Yesterday afternoon, after a full day of house hunting, I registered to attend the Write Stuff conference in Allentown, PA next month. Yes, I waited until the day before the early bird pricing ended before registering. My procrastination knows no bounds.
Like the last couple of years, the registration form asked a particular question. Why do you write? So I typed in a short answer and moved on, wanting to get the process done with.
Blame it on the fact that I’m currently sitting, tired, in a hospital waiting room (don’t worry, just a side effect of having a spouse with a chronic illness that requires tests to check progress), but I find myself thinking of this question again, more than 12 hours after I answered it.
It’s a question that I’ve been asked from time to time as I’ve been growing up. Why do I write? What is it that makes me sit down and want to put a story on the page? Why would I choose to spend four years of college studying writing, and why would I take a part-time job doing just that?
Why do I write?
The answer that I gave on the Write Stuff registration form was just a short and simple, “Writing helps me make sense of the world around me and the human experience.”
Which is, of course, true. I wouldn’t have given that answer if it wasn’t true. But it’s so much more of that.
Other times, when I’ve been asked this question, I’ve said that it’s because writing keeps me sane, keeps the characters in my head from getting out of control, lets me release that overactive imagination that makes me think someone’s breaking into our apartment at four in the morning.
Also true, yes. All of these answers are completely true.
But why I write? If I’m going to throw out brevity and not give a one-sentence answer, that’s when it gets a little more complicated.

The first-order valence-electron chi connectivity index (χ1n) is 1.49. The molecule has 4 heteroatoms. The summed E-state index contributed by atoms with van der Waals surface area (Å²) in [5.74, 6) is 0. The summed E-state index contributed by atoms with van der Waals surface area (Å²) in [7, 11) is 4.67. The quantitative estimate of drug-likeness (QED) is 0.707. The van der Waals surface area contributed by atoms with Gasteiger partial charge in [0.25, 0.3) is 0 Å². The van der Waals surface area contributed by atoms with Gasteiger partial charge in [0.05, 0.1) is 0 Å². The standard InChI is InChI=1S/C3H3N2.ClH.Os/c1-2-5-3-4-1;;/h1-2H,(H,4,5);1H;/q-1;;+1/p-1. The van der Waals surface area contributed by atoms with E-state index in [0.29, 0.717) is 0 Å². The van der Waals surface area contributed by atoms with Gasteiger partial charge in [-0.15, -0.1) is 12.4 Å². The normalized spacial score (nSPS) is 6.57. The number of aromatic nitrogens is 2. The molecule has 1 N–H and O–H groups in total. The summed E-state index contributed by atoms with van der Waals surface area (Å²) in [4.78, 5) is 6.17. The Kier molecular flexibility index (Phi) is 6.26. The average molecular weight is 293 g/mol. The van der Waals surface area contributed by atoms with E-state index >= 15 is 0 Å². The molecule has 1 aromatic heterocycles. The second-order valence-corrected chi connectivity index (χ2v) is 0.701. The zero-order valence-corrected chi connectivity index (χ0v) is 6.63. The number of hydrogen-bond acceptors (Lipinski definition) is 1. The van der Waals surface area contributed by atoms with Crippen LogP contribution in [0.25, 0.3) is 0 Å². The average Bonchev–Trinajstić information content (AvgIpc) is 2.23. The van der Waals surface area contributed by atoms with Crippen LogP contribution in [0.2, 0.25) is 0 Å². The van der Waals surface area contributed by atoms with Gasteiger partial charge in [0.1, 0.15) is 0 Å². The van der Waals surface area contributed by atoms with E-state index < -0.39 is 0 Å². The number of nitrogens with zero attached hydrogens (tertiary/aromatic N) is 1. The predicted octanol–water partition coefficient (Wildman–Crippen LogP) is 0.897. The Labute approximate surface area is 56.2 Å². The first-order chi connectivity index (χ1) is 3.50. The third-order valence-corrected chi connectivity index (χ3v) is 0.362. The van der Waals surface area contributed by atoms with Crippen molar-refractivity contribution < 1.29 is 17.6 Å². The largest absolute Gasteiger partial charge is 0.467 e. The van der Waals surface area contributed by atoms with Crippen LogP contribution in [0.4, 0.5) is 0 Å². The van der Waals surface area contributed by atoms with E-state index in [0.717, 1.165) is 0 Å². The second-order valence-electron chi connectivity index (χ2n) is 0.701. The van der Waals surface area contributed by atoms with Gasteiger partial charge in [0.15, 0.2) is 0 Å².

I write to come to terms with the events and people around me. When something happens in my life or in the world that I can’t fully process, or that I don’t want to fully process, I write about it. When I read something online, or hear a news story, or see something in a history book…when I see tragedy, that’s when I have to write to understand why.
It’s probably why I don’t always write “nice” things, something that baffles my parents. I can process butterflies and rainbows. I get humor. What I can’t process is why bad things happen. What I don’t get is what makes people be horrible. Not until I get inside my characters’ heads and write about it.
This is, I believe, what has drawn me to the Jonestown story — what is it that makes a thousand people follow a crazed man to their deaths? What kind of world lets that happen? I can read about it until I go cross-eyed, but I can’t fully understand until I experience it through my characters, as flawed as that may be.
Sometimes I write because a particular character comes into my head and doesn’t leave me along. That’s what happened with my dystopian trilogy, which is in process. The main character popped into my head one day and wouldn’t shut up until I wrote. She had a story that needed to be told, and as I watch the world around me going to hell in a handbasket, I can now understand why.
That’s what writing is for me. Yes, I have to shut up my characters. Yes, I have to process the big events that happen around me or to me. But it comes down to understanding.
I write to understand.